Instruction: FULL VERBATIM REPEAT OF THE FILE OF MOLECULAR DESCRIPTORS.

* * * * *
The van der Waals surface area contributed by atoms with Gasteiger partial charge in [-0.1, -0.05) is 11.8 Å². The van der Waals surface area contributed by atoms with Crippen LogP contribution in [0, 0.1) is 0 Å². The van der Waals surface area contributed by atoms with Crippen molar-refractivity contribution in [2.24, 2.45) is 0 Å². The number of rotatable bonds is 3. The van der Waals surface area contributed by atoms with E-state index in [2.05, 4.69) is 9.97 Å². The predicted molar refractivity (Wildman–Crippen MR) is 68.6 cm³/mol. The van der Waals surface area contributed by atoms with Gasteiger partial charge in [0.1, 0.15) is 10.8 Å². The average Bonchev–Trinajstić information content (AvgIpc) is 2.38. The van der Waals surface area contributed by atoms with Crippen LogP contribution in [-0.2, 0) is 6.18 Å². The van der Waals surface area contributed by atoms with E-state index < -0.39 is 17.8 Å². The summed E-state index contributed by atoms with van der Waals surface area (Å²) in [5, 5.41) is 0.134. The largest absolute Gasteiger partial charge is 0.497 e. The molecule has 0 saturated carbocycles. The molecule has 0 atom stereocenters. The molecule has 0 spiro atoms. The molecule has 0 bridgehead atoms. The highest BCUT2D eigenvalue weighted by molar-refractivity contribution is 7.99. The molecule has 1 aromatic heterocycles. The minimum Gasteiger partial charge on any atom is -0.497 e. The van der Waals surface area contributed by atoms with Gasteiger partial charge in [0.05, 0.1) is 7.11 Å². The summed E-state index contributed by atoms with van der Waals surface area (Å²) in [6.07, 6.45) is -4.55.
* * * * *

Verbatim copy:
The van der Waals surface area contributed by atoms with Gasteiger partial charge in [-0.1, -0.05) is 11.8 Å². The van der Waals surface area contributed by atoms with Crippen LogP contribution in [0, 0.1) is 0 Å². The van der Waals surface area contributed by atoms with Crippen molar-refractivity contribution in [2.24, 2.45) is 0 Å². The number of rotatable bonds is 3. The van der Waals surface area contributed by atoms with E-state index in [2.05, 4.69) is 9.97 Å². The predicted molar refractivity (Wildman–Crippen MR) is 68.6 cm³/mol. The van der Waals surface area contributed by atoms with Gasteiger partial charge in [0.1, 0.15) is 10.8 Å². The average Bonchev–Trinajstić information content (AvgIpc) is 2.38. The van der Waals surface area contributed by atoms with Crippen LogP contribution in [-0.2, 0) is 6.18 Å². The van der Waals surface area contributed by atoms with E-state index < -0.39 is 17.8 Å². The summed E-state index contributed by atoms with van der Waals surface area (Å²) in [5, 5.41) is 0.134. The largest absolute Gasteiger partial charge is 0.497 e. The molecule has 0 saturated carbocycles. The molecule has 0 atom stereocenters. The molecule has 0 spiro atoms. The molecule has 0 bridgehead atoms. The highest BCUT2D eigenvalue weighted by molar-refractivity contribution is 7.99. The molecule has 1 aromatic heterocycles. The minimum Gasteiger partial charge on any atom is -0.497 e. The van der Waals surface area contributed by atoms with Gasteiger partial charge in [0.05, 0.1) is 7.11 Å². The summed E-state index contributed by atoms with van der Waals surface area (Å²) in [6.07, 6.45) is -4.55.